Source: The Philippine Star
Boxing Monthly writer Glyn Leach has an interesting theory in his analysis of WBO welterweight champion Miguel Cotto’s title defense against No. 1 contender Manny Pacquiao on Nov. 14 in Las Vegas.
According to Leach, Cotto has been disrespected as a defending champion in the negotiations for the scheduled 12-round bout at the MGM Grand Garden Arena.
First, he was ordered to stake his crown even if in a quote published in the Puerto Rican newspaper “El Nuevo Dia” last July 31, the titlist said, “the belt is not going to be on the line in this fight – (that’s) final and firm.” Cotto had to eat his words after Top Rank chairman Bob Arum gave in to a widespread clamor from fans and media to make it a championship bout.
Without the title on the line, Pacquiao wouldn’t get the chance to become the first fighter ever to win seven championships in different divisions. So Arum’s decision was a concession to Pacquiao. Cotto’s previous declaration was ignored.
“We don’t need the fight if the title is not on the line,” said Pacquiao’s trainer Freddie Roach. “I want Manny to do this for a reason. I want Manny to win seven world titles. Titles are overrated but I would like to see Manny do this.”
Second, Cotto agreed to fight at the limit of 145 pounds, two under the welterweight limit. For sure, he would’ve preferred to fight at 147. This was something the Puerto Rican wouldn’t ordinarily concede but again, the decision was made to accommodate Pacquiao. Cotto, of course, didn’t object because nobody else – except Pacquiao – could give him this kind of payday.
You would think that as the defending champion, Cotto could at least choose the weight limit.
“Yes, Cotto agreed to do it,” says Leach. “How could he not? It was the best payday available to him and bottom line, it would give him the opportunity to test himself against the best fighter in the world.”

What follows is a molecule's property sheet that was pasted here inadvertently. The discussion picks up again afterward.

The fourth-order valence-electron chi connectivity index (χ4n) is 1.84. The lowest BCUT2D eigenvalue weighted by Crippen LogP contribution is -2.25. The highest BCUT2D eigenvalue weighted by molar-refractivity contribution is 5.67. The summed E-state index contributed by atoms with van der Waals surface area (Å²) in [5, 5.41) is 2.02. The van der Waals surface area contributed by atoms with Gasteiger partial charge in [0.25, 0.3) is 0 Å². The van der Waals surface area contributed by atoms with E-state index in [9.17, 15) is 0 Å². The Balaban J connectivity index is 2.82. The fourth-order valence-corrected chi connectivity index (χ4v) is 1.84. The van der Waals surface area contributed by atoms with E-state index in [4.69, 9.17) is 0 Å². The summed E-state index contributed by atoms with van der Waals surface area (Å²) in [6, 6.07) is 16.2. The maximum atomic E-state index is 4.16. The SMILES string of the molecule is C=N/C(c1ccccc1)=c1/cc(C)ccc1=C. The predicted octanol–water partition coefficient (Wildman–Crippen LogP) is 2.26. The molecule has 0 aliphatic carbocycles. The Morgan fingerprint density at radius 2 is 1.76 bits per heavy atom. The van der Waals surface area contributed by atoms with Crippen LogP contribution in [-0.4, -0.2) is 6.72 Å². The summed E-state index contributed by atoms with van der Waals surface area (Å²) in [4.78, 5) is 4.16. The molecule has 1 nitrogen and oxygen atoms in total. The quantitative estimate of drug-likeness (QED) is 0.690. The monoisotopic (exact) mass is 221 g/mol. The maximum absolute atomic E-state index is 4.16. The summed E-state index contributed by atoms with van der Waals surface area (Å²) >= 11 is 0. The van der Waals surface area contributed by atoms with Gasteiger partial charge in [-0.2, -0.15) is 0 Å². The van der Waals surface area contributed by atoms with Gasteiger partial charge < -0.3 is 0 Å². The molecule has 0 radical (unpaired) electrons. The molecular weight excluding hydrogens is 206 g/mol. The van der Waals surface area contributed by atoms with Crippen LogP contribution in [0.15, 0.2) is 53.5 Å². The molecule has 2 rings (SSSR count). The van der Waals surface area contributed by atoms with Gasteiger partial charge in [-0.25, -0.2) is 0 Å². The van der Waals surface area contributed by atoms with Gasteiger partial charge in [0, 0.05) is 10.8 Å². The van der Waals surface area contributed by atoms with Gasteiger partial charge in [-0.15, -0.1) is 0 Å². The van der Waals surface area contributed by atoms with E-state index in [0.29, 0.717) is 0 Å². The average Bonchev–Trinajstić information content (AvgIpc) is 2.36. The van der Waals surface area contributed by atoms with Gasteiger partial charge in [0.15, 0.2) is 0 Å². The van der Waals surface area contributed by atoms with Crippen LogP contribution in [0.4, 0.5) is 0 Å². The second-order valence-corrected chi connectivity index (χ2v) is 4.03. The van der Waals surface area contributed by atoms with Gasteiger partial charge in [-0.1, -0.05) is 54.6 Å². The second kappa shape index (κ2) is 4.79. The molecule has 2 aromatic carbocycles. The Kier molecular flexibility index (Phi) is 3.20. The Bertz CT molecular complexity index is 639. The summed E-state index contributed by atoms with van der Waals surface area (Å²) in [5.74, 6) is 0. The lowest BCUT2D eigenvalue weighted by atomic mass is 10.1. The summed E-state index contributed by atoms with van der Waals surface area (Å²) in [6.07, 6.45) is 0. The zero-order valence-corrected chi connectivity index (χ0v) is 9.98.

Remember that Pacquiao had agreed to a weight limit of 147 pounds in his fight against Oscar de la Hoya. But that was De la Hoya, not Cotto. De la Hoya was decimated to the bone reducing from his natural weight of 154. Now, Cotto will wring himself dry trimming down to 145.
Third, the WBO showed partiality in giving in to Pacquiao’s demands while virtually disregarding Cotto. Leach says Cotto deserved better treatment from the WBO whose flag he held proudly in seven lightwelterweight title defenses. In contrast, Pacquiao has figured in only one WBO title fight – his technical draw in a unification bout with Agapito Sanchez in 2001.
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But the lack of respect is precisely what makes Cotto a dangerous opponent for Pacquiao. He has everything to gain and only the WBO title to lose. And even if the Puerto Rican yields the WBO crown, he can console himself by saying he lost to the world’s No. 1 pound-for-pound fighter and there are still the WBA, WBC and IBF versions to vie for.
“As he enters November’s fight with Pacquiao, (Cotto) finds himself playing second fiddle in what had once been his own orchestra,” says Leach. “The Filipino is the leading man, Cotto is just a bit player in the big picture. And what’s more, outside of his own fanatical Puerto Rican following, Cotto will realize that the vast majority of people will want him to be beaten by Pacquiao in order to facilitate the fight that all of boxing wants to see, the Pacman versus Mayweather – the decider for the pound-for-pound championship.”
Cotto is not about to blow the opportunity to prove himself – not just as a spoiler but as a champion who is crying out for recognition – without a gallant stand.
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With Floyd Mayweather’s decisive win over Juan Manuel Marquez recently, the way is clearing for a megabuck duel with Pacquiao in March. Only Cotto can derail it.
“Cotto will never have a better chance to enter a fight completely and utterly motivated,” continues Lynch. “Given the circumstances surrounding the fight, if Cotto cannot find sufficient reason to pour his heart and soul into achieving victory, he will need to look at himself in the mirror, long and hard.”
There is no doubt Cotto is motivated – highly motivated. Who wouldn’t be in his position? He started training for Pacquiao at least two weeks ahead of the Filipino icon and is determined to win.
Cotto, who will be 29 when he fights Pacquiao, has lost only once – to Antonio Margarito under dubious circumstances as the Mexican was found guilty of using an illegal hardening substance in his handwraps for his next fight against Sugar Shane Mosley. The suspicion is Margarito used the same substance to stop Cotto in the 11th round last year.
“Doesn’t Pacquiao realize he’s facing me, the WBO welterweight champion, who has lost just once, to a guy who might have cheated?” wondered Cotto.
While Pacquiao will be fighting for glory and a revered place in boxing history, Cotto will be out to gain global respect.